In truth it is the Ukrainians that are being robbed and ravaged and killed, despite having voted overwhelmingly in December 1991 for their own independence – 91 per cent voting in favour, including a majority of the Russian minority. It is this democratic foundation of Ukraine’s independence and not only the frustration of Russia’s self-asserted imperial prerogatives that Putin cannot handle.

The historian Norman Davies’s description of the pathology of Russia’s Romanov dynasty echoes loudly today. In his magisterial account of European history, Davies says this:

“Russia and its rulers were addicted to territorial conquest. Their land hunger was the symptom of a pathological condition born of gross inefficiency and traditional militarism. It is highly ironic that the world’s largest country needed an ever-growing supply of land and people to offset its sense of insecurity, to execute operations which others achieved with far smaller resources, and to reward the overblown machine that guarded the Romanov’s throne.

“Here, if ever, was an extreme case of bulimia politica, of the so-called canine hunger, of gross territorial obesity in an organism that could survive only by consuming more and more of its neighbours’ flesh and blood.”

The West’s poor hand

Now it is true that in 1991, when there was just a chance that, for the first time, Russia might break with its traditional embrace of autocracy – whether under the Tsars or Stalin – the West did not play its cards well.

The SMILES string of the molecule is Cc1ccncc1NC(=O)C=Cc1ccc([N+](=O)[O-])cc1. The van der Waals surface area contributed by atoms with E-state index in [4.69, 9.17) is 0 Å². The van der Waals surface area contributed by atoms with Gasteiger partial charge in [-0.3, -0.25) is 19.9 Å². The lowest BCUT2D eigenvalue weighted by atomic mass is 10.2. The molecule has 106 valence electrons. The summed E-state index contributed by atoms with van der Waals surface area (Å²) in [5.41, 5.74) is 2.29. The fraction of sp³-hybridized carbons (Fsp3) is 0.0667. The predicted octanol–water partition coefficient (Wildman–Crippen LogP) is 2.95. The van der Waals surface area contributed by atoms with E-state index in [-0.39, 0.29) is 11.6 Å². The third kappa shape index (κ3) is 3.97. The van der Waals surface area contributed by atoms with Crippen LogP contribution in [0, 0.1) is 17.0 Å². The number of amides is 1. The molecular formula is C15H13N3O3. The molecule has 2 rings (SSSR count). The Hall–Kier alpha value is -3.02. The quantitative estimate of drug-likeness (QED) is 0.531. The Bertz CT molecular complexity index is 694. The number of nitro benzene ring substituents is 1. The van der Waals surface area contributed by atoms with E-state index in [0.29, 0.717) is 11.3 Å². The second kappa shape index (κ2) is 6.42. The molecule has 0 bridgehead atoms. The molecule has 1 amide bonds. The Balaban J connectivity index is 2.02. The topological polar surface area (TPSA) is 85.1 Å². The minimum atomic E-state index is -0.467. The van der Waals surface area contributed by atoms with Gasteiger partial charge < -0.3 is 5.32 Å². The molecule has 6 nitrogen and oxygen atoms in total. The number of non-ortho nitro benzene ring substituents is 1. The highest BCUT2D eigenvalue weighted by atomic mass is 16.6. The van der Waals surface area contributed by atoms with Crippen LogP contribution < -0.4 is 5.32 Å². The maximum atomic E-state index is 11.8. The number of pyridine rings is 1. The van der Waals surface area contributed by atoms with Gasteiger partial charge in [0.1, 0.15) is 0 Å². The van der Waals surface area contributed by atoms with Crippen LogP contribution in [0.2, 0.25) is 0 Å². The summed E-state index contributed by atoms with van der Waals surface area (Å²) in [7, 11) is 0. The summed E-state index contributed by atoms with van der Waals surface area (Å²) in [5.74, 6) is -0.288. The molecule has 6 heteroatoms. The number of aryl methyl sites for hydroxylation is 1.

American encouragement of doctrinaire free market approaches and a lack of patient attention to the fostering of democratic institutions ended up fostering an oligarchic system – both economic and political – that has been the enemy of democracy within, and no brake on imperialist recidivism without.  

But to point out the West’s own missteps is not to excuse Putin’s regime in any way, for the roll call of illegality is long indeed. It includes:

the embezzlement of his own state’s assets; collusion with organised crime and money-laundering; the manipulation of the Russian constitution to extend his own autocratic reign; the attempted subversion of democracy in western states through cyber-warfare; the murder of Russian exiles in Britain; the assassination of journalists in Russia; the illegal seizing of the Crimean Peninsula; the indiscriminate use of military force in Chechnya and Syria; not to mention the crude suppression of the freedoms of the Russian people themselves.

In our heart of hearts we always knew the nature of the beast, but in confronting it our shorter-term interests have often prevailed. Pragmatism is a powerful force and not always to be dismissed. Tougher judgments are harder, not least when the effects of any action may have harsh consequences for oneself. Red lines can seem like shades of pink. But not the one that Putin has now crossed.

The most urgent priority must be to bring this war to an end, to shape a peace that defends the right of self-determination of the Ukrainian people, even if they may need to prioritise economic links with Europe over military ones, and then to rebuild Ukraine.

The West will have no choice but to sup with Russia with a very long spoon for as long Vladimir Putin is its president. And while we wait, here in Britain we, too, will need to reassess much more realistically our own priorities in the world and on our own continent after the brazen follies of recent years.

Geraint Talfan Davies is a former chair of Wales for Europe and ex-Controller BBC Wales inter alia